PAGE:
Capitol Correspondence - 10.24.23

Social Security Administration’s Overpayment Policies Under Review

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An American flag in the wind next to signage for a United States Social Security Administration office
Photo credit REUTERS/Fred Prouser
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In a move that could have far-reaching implications for millions of Social Security beneficiaries, the Social Security Administration (SSA) recently announced that it would conduct a comprehensive review of its handling of “overpayments.” These are funds sent to beneficiaries that the agency later determines should not have been received.

This announcement follows KFF Health News and Cox Media Group’s recent report, which highlighted the agency’s efforts to reclaim billions of dollars from beneficiaries, including many individuals who are poor, retired, or have disabilities. These beneficiaries often find themselves financially strapped and unable to repay the money.

Kilolo Kijakazi, acting commissioner of Social Security, responded to these concerns by stating, “Despite our high accuracy rates, I am putting together a team to review our overpayment policies and procedures to further improve how we serve our customers.”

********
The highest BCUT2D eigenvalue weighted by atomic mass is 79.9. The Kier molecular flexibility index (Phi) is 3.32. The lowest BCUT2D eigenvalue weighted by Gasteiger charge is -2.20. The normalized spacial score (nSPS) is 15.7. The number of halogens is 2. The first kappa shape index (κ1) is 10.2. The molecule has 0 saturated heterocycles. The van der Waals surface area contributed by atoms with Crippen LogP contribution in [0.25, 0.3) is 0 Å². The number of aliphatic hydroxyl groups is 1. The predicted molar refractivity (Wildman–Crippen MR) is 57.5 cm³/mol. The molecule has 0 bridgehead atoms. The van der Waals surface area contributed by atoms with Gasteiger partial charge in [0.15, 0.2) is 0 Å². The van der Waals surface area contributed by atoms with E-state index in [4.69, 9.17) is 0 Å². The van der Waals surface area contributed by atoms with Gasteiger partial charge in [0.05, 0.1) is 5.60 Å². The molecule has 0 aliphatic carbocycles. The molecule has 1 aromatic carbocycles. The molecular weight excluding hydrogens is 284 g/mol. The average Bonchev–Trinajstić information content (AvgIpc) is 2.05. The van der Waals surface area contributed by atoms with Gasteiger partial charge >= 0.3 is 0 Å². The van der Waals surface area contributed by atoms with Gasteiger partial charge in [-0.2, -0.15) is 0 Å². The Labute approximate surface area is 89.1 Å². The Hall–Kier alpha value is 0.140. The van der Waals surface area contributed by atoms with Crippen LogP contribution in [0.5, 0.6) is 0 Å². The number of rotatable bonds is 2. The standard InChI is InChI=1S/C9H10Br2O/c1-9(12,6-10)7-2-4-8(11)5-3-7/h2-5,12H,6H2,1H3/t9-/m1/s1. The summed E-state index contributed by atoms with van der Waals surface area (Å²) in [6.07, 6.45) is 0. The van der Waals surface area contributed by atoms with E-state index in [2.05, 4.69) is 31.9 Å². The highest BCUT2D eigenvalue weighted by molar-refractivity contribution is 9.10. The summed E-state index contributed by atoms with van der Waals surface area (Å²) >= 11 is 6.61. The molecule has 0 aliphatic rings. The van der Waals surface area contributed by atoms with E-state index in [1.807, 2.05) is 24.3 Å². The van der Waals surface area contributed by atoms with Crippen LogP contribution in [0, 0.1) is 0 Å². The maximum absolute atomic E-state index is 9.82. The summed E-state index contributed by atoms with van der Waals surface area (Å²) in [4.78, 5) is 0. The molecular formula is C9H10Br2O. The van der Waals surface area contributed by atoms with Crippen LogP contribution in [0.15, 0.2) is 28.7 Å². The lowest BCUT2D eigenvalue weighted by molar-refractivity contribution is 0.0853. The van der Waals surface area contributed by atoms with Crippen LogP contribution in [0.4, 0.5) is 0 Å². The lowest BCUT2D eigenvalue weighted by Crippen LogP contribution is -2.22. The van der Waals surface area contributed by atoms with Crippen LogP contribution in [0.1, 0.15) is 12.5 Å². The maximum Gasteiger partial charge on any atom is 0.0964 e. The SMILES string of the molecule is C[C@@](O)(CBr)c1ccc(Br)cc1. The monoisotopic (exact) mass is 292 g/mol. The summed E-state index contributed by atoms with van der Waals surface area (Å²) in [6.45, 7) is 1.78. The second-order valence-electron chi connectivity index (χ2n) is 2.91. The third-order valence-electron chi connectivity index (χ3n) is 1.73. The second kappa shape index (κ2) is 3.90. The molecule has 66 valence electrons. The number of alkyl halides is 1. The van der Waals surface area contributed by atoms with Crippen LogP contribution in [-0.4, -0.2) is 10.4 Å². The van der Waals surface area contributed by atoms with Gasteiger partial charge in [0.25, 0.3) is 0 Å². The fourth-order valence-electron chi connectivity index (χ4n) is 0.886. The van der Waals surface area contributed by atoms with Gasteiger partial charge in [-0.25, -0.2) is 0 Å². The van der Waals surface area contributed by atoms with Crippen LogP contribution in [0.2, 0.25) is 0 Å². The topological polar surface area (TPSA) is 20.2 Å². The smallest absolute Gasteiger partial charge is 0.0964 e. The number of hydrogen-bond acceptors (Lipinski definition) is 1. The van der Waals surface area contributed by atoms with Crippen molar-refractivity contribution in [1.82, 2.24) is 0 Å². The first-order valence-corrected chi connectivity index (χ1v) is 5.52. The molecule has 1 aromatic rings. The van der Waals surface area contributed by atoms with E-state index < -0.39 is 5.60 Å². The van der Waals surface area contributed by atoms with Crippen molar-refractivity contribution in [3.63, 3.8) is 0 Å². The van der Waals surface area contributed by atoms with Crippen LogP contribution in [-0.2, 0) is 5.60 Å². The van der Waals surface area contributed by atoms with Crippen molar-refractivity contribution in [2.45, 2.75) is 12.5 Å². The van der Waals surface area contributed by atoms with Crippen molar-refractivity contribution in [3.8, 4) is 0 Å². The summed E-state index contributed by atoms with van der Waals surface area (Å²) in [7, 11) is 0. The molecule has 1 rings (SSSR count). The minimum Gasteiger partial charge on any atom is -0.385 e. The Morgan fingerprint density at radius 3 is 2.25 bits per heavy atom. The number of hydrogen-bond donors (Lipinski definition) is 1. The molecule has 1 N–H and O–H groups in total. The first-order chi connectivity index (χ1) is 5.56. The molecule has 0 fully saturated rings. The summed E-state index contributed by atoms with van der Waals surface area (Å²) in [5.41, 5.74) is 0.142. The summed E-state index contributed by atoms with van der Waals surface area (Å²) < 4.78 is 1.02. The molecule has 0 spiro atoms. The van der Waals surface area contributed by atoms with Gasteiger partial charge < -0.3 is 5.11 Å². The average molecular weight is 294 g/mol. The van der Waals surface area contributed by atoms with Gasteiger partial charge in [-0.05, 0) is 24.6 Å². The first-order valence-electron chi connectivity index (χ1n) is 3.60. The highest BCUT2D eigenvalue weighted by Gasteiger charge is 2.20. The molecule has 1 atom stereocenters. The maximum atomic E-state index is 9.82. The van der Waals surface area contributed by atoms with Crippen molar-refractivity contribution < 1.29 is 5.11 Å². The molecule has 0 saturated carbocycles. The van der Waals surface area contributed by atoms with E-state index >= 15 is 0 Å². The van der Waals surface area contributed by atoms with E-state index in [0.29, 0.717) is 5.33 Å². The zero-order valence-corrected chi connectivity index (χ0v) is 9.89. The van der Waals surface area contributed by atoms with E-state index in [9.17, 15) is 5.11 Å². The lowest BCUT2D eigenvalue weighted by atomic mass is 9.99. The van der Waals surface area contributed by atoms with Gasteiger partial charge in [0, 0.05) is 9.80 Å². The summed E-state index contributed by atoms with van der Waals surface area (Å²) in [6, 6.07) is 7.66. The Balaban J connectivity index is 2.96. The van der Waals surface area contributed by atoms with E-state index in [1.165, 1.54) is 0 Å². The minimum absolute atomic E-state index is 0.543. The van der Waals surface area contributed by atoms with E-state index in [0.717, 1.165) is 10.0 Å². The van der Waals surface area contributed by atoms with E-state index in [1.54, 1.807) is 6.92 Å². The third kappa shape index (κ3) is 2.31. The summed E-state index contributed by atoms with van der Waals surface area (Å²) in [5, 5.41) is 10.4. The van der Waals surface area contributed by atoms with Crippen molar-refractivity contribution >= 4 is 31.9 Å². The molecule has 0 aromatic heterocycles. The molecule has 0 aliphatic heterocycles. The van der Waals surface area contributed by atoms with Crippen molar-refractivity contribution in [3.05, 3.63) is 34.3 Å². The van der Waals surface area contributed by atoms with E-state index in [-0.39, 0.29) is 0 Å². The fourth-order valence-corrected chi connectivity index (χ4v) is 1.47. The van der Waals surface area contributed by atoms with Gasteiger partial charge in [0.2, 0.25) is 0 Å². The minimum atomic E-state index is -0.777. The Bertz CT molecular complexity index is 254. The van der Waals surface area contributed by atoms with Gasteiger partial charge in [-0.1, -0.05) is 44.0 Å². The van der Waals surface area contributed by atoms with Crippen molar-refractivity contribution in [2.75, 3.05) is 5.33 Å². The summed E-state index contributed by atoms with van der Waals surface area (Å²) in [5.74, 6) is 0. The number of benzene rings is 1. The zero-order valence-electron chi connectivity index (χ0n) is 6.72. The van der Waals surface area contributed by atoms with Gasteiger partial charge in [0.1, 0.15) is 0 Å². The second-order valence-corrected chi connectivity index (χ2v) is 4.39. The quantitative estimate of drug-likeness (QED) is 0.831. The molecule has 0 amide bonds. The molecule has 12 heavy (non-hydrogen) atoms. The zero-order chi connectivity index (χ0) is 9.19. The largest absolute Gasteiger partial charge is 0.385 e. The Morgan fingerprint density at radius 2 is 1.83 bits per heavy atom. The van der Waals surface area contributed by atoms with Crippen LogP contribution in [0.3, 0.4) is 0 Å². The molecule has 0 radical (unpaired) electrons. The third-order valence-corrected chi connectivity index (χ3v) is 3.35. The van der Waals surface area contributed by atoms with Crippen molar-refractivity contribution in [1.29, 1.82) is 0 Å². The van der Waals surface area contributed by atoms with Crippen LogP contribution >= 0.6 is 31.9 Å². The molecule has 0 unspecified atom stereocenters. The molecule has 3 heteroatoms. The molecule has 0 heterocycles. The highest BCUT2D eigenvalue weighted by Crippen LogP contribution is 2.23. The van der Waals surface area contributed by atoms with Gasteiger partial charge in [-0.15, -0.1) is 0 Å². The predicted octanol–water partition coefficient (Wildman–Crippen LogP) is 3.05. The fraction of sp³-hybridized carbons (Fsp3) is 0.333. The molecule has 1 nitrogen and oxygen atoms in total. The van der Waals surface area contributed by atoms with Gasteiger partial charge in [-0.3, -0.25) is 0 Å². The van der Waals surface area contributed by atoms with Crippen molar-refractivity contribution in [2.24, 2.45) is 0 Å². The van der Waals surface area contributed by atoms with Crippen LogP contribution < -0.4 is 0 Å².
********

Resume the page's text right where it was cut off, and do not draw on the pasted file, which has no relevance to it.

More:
In the fiscal year 2022, the agency successfully recovered $4.7 billion in overpayments, as reported by SSA’s inspector general. KFF Health News found that once the agency identifies an error and notifies the beneficiary about the overpayment, years may have passed, resulting in substantial sums owed, sometimes reaching tens of thousands of dollars or more.

In light of the KFF Health News/CMG investigation, some members of Congress are calling for accountability and a change in the approach taken by the Social Security Administration. Senator Sherrod Brown (D-OH), who chairs a Senate panel overseeing Social Security, emphasized the need for improvement, stating, “The government’s got to fix this. It’s a management problem, and people there should be held accountable.”

Overpayments can occur due to various factors according to the SSA, including government errors or beneficiaries failing to comply with program requirements, whether intentionally or unintentionally. One significant factor is that individuals seeking certain benefits face limitations on how much they can save, and these limits have not been updated for inflation in decades.

According to the Social Security Administration’s data, many overpayments are a result of agency errors or lapses. While Social Security disburses $1.4 trillion in benefits to over 71 million people annually, approximately 0.5% of these payments are classified as overpayments.

The overpayment rate is notably higher in the Supplemental Security Income (SSI) program, with overpayments representing about 8% of payments, according to SSA’s news release.

The agency is legally obligated to adjust benefits or recover debts when overpayments occur, and beneficiaries have the option to appeal or request a waiver to waive the collection of the overpayment. SSA has recently released a streamlined waiver request to make the process more accessible.

To learn more about overpayments and beneficiaries rights, SSA has released a fact sheet.